# Finding the charge distribution on a charged sphere - image method

Considering the case where we have a grounded sphere (so the potential on the surface is 0) and the following charge system:

Now, I'm trying to solve the case for when, instead of a grounded sphere, we have a charged one, which I assumed to be the same as before, but with an extra charge Q at the centre of the sphere. Solving the Laplace equation for $$R\leq r$$, I got that: $$\phi (x,y,z)=\frac{1}{4\pi \epsilon_0}[\frac{q}{\sqrt{(D-x)^2 + y^2+z^2}}+\frac{qR}{D\sqrt{(x-b)^2 + y^2+z^2}}+\frac{Q}{\sqrt{x^2 + y^2+z^2}}]$$

But now how do I find the charge distribuition around the surface of sphere? I was thinking of changing everything to spherical coordinates and then solving the equation which comes from Gauss' Theorem: $$\sigma =\epsilon_0 \frac{\delta \phi}{\delta r}$$ at r=R and: $$\frac{\delta \phi}{\delta r}=\frac{\delta \phi}{\delta x}\frac{\delta x}{\delta r}+\frac{\delta \phi}{\delta y}\frac{\delta y}{\delta r}+\frac{\delta \phi}{\delta z}\frac{\delta z}{\delta r}$$

But isn't there another way of doing this?

• wikipedia talks about this case I didn't went trough it but it seems it could serve as a hint. Commented Mar 9, 2020 at 19:46
• they just give the result, but it doesn't say how they derived it
– Rye
Commented Mar 10, 2020 at 9:55

The system can be written as

$$\phi (r,\theta) =\frac{1}{4\pi \epsilon_0}[\frac{Q}{|r-d|}+\frac{Q_i}{|r-d_i|}]$$

Now for $$r=a$$ we want

$$0=\phi (r=a,\theta) =\frac{1}{4\pi \epsilon_0}[\frac{Q_i}{|a-d_i|}+\frac{Q}{|a-d|}]\\ \Rightarrow Q^2|a-d_i|^2=Q_i^2|a-d|^2\\ \Leftrightarrow Q^2(a^2+d_i^2-2ad_i\cos(\theta))=Q_i^2(a^2+d^2-2ad\cos(\theta))\\ \Leftrightarrow Q^2(a^2+d_i^2)-Q_i^2(a^2+d^2)=2a\cos(\theta)(Q^2d_i-Q_i^2d)$$

We would like the induced charge to be homogeneous on the sphere $$\phi (r=a,\theta)=\phi (r=a)$$ so we need that

$$Q^2d_i-Q_i^2d=0\quad (1)\Rightarrow Q^2(a^2+d_i^2)-Q_i^2(a^2+d^2)=0\quad (2)$$

therefore

$$0=_{2}(a^2+d_i^2)-\frac{Q_i^2}{Q^2}(a^2+d^2)\\ =_{1}(a^2+d_i^2)-\frac{d_i}{d}(a^2+d^2)\\ =d_i^2-\frac{(a^2+d^2)}{d}d+a^2\\ =(d_i-\frac{a^2}{d})(d_i-d)$$

The solution $$d_i=d$$ is outside the sphere right over the other charge so instead we take $$d_i=\frac{a^2}{d}$$ which implies $$Q_i=\pm\frac{a}{d}Q$$ but both charges can't be positive so we take $$Q_i=-\frac{a}{d}Q$$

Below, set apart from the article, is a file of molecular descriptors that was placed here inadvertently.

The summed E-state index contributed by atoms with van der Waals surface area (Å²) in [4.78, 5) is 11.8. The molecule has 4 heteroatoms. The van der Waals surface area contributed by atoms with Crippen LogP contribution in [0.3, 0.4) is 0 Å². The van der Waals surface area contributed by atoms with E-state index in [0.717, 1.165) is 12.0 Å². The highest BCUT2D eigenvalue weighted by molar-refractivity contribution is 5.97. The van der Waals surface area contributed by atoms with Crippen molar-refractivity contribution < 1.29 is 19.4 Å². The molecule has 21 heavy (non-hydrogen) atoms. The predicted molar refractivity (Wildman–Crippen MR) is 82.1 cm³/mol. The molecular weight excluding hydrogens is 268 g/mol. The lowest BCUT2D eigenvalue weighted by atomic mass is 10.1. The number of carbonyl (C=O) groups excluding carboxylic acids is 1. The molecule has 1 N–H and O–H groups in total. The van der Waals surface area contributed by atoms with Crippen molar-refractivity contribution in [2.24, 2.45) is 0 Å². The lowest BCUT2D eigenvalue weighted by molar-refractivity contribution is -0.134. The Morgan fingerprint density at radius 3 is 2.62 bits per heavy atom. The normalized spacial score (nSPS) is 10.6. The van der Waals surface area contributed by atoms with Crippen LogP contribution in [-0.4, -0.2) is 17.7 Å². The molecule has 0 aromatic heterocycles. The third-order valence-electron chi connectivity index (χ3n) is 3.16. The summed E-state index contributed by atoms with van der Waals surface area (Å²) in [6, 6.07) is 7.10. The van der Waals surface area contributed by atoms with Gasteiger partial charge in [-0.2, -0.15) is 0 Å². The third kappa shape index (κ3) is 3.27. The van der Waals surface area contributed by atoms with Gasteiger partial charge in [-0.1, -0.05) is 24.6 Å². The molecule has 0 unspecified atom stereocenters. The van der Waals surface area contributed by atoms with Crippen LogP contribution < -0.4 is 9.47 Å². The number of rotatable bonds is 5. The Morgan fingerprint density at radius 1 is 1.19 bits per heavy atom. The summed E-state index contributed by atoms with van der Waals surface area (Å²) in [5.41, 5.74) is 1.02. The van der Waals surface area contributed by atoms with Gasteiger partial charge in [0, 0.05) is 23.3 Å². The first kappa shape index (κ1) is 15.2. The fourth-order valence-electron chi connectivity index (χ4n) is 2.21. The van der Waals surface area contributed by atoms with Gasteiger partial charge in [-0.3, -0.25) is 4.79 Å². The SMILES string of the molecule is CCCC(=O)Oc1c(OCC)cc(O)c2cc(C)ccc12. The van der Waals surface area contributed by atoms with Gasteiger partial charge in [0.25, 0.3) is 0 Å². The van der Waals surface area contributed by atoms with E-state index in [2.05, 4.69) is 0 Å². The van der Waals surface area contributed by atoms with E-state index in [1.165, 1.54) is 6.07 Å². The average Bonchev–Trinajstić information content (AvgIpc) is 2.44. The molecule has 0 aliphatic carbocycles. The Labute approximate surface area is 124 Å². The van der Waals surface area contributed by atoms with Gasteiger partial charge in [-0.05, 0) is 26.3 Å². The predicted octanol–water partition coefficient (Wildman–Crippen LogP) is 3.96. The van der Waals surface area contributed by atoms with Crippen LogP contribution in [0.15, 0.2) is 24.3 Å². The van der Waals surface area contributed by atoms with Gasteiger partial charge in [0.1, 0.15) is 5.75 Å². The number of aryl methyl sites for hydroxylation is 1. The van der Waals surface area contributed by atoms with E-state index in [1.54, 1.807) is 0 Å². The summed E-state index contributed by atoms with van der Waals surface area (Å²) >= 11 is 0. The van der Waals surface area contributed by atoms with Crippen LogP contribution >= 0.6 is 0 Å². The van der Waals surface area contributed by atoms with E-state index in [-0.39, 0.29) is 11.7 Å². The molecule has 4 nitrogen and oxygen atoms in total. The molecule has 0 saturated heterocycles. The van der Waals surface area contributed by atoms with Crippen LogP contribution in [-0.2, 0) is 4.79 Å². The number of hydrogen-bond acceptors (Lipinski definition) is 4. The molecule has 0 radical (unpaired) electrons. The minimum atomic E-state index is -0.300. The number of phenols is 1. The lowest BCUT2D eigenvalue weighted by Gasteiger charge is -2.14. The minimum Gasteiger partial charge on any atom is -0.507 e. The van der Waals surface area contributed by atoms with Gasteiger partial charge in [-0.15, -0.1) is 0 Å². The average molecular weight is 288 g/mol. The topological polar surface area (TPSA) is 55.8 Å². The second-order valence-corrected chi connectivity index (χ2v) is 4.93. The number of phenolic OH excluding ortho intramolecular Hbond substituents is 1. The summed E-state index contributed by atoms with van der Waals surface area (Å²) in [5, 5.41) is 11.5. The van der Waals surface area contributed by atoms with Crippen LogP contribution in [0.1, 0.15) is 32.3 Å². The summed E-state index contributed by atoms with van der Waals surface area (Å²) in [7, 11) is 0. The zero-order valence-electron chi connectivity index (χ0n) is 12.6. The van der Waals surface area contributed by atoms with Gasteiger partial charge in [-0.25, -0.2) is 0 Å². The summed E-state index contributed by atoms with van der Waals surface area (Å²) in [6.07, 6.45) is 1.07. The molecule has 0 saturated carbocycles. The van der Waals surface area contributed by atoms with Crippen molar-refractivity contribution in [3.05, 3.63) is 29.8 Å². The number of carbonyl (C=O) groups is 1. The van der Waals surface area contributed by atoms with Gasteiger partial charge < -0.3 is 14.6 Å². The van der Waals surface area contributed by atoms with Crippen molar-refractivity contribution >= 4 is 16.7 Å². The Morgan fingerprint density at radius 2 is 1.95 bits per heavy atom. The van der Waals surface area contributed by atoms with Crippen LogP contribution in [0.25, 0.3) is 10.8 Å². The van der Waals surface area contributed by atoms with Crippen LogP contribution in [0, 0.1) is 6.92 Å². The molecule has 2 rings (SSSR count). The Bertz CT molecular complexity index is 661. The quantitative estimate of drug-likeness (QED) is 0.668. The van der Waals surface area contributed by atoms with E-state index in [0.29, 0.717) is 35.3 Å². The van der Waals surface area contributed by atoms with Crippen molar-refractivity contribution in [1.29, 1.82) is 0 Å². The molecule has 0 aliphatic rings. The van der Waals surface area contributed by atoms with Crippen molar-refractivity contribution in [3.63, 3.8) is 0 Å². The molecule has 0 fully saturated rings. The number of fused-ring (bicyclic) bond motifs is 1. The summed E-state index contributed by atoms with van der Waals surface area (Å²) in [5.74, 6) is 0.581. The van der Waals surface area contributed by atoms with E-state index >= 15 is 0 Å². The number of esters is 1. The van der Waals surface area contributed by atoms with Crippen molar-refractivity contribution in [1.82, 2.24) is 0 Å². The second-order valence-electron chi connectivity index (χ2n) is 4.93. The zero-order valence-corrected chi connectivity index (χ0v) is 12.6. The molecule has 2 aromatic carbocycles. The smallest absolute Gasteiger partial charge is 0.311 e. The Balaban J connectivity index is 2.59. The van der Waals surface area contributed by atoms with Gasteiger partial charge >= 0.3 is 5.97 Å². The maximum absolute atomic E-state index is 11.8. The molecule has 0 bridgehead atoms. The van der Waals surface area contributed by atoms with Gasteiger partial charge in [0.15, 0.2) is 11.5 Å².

Notice that this means we have $$d_id=a^2$$ which is called also an sphere inversion $$OP\times OP^{\prime} =r^2$$ (if we where working in $$\mathbb{C}$$ instead of $$\mathbb{R^2}$$ this is would read as $$z\overline{z}=\|z\|$$) and further can be read at the wikipedia article for the image method

Putting this back in our system we get

$$\phi (r,\theta)\\ =\frac{1}{4\pi \epsilon_0}[\frac{Q}{|r-d|}+\frac{Q_i}{|r-d_i|}]\\ =\frac{Q}{4\pi \epsilon_0}[\frac{1}{|r-d|}+\frac{-a/d}{|r-a^2/d|}]\\ =\frac{Q}{4\pi \epsilon_0}[\frac{1}{|r-d|}+\frac{-1}{|rd/a-a|}]\\ =\frac{Q}{4\pi \epsilon_0}[\frac{1}{\sqrt{r^2+d^2-2rd\cos(\theta)}}+\frac{-1}{\sqrt{r^2d^2/a^2+a^2-2rd\cos(\theta)}}]\\$$

The derivative evaluated at $$r=a$$ gives

$$\phi_r (r,\theta)|_{r=a}\\ =\frac{Q}{4\pi \epsilon_0}[-\frac{d\cos(\theta)-r}{(r^2+d^2-2rd\cos(\theta))^{3/2}}+\frac{d\cos(\theta)-rd^2/a^2}{r^2d^2/a^2+a^2-2rd\cos(\theta))^{3/2}}]|_{r=a}\\ =\frac{Q}{4\pi \epsilon_0}[-\frac{d\cos(\theta)-a}{(a^2+d^2-2ad\cos(\theta))^{3/2}}+\frac{d\cos(\theta)-d^2/a}{(d^2+a^2-2ad\cos(\theta))^{3/2}}]\\ =\frac{Q}{4\pi \epsilon_0}[\frac{a^2-d^2}{a(d^2+a^2-2ad\cos(\theta))^{3/2}}]\\$$

Finally we want the total charge on the surface:

$$Q_{\text{total}}=\int\sigma(\theta)d\Omega\\ =\int_{-\pi}^{\pi}\int_0^{\pi}\epsilon_0\phi_r(r=a,\theta)a^2\sin(\theta)d\theta d\varphi\\ =\int_{-\pi}^{\pi}\int_{0}^{\pi}\epsilon_0(\frac{Q}{4\pi \epsilon_0}[\frac{a^2-d^2}{a(d^2+a^2-2ad\cos(\theta))^{3/2}}])a^2\sin(\theta)d\theta d\varphi\\ =\frac{a(a^2-d^2)Q}{4\pi}\int_{-\pi}^{\pi}d\varphi\int_{-\pi}^{\pi}[\frac{\sin(\theta)}{a(d^2+a^2-2ad\cos(\theta))^{3/2}}]d\theta\\ =\frac{a(a^2-d^2)Q}{2}\int_{0}^{\pi}[\frac{\sin(\theta)}{(d^2+a^2-2ad\cos(\theta))^{3/2}}]d\theta\\ =\frac{a(a^2-d^2)Q}{2}[\frac{1/ad}{\sqrt{d^2+a^2-2ad\cos(\theta)}}]|_{0}^{\pi}\\ =\frac{(a^2-d^2)Q}{2d}[\frac{1}{\sqrt{d^2+a^2-2ad}}-\frac{1}{\sqrt{d^2+a^2+2ad}}]\\ =\frac{(a^2-d^2)Q}{2d}[\frac{1}{\sqrt{(d-a)^2}}-\frac{1}{\sqrt{(d+a)^2}}]\\ =\frac{(a^2-d^2)Q}{2d}[\frac{1}{(d-a)}-\frac{1}{(d+a)}]\\ =\frac{(a^2-d^2)Q}{2d}[\frac{2a}{(d^2-a^2)}]\\ =\frac{-aQ}{d}\\$$

Where the factor $$\frac{-a}{d}$$ represents the fraction of charge induced by the particle at distance $$d$$ over the sphere of radius $$a$$